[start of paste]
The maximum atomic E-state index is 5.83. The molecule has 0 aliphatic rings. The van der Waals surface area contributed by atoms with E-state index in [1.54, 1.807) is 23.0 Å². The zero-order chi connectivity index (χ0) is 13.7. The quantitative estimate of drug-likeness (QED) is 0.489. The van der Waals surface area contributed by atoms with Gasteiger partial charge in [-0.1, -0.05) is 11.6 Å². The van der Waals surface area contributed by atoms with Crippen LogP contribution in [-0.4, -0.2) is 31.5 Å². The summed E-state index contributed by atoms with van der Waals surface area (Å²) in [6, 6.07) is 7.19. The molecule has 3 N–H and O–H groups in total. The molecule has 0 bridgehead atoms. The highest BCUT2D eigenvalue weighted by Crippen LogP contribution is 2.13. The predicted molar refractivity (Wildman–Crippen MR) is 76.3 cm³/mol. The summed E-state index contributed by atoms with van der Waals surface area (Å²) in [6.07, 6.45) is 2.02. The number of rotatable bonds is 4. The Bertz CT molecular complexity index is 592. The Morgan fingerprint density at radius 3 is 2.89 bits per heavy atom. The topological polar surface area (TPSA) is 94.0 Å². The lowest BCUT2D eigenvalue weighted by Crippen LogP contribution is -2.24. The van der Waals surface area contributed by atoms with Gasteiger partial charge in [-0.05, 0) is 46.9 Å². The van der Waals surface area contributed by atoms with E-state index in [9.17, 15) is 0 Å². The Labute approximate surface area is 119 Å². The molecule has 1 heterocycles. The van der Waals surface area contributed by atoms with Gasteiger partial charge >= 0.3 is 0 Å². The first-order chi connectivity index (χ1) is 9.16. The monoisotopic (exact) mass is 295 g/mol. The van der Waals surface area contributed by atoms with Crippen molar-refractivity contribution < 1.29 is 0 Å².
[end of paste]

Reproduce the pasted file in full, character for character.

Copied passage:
The maximum atomic E-state index is 5.83. The molecule has 0 aliphatic rings. The van der Waals surface area contributed by atoms with E-state index in [1.54, 1.807) is 23.0 Å². The zero-order chi connectivity index (χ0) is 13.7. The quantitative estimate of drug-likeness (QED) is 0.489. The van der Waals surface area contributed by atoms with Gasteiger partial charge in [-0.1, -0.05) is 11.6 Å². The van der Waals surface area contributed by atoms with Crippen LogP contribution in [-0.4, -0.2) is 31.5 Å². The summed E-state index contributed by atoms with van der Waals surface area (Å²) in [6, 6.07) is 7.19. The molecule has 3 N–H and O–H groups in total. The molecule has 0 bridgehead atoms. The highest BCUT2D eigenvalue weighted by Crippen LogP contribution is 2.13. The predicted molar refractivity (Wildman–Crippen MR) is 76.3 cm³/mol. The summed E-state index contributed by atoms with van der Waals surface area (Å²) in [6.07, 6.45) is 2.02. The number of rotatable bonds is 4. The Bertz CT molecular complexity index is 592. The Morgan fingerprint density at radius 3 is 2.89 bits per heavy atom. The topological polar surface area (TPSA) is 94.0 Å². The lowest BCUT2D eigenvalue weighted by Crippen LogP contribution is -2.24. The van der Waals surface area contributed by atoms with Gasteiger partial charge in [-0.05, 0) is 46.9 Å². The van der Waals surface area contributed by atoms with E-state index in [9.17, 15) is 0 Å². The Labute approximate surface area is 119 Å². The molecule has 1 heterocycles. The van der Waals surface area contributed by atoms with Gasteiger partial charge >= 0.3 is 0 Å². The first-order chi connectivity index (χ1) is 9.16. The monoisotopic (exact) mass is 295 g/mol. The van der Waals surface area contributed by atoms with Crippen molar-refractivity contribution < 1.29 is 0 Å².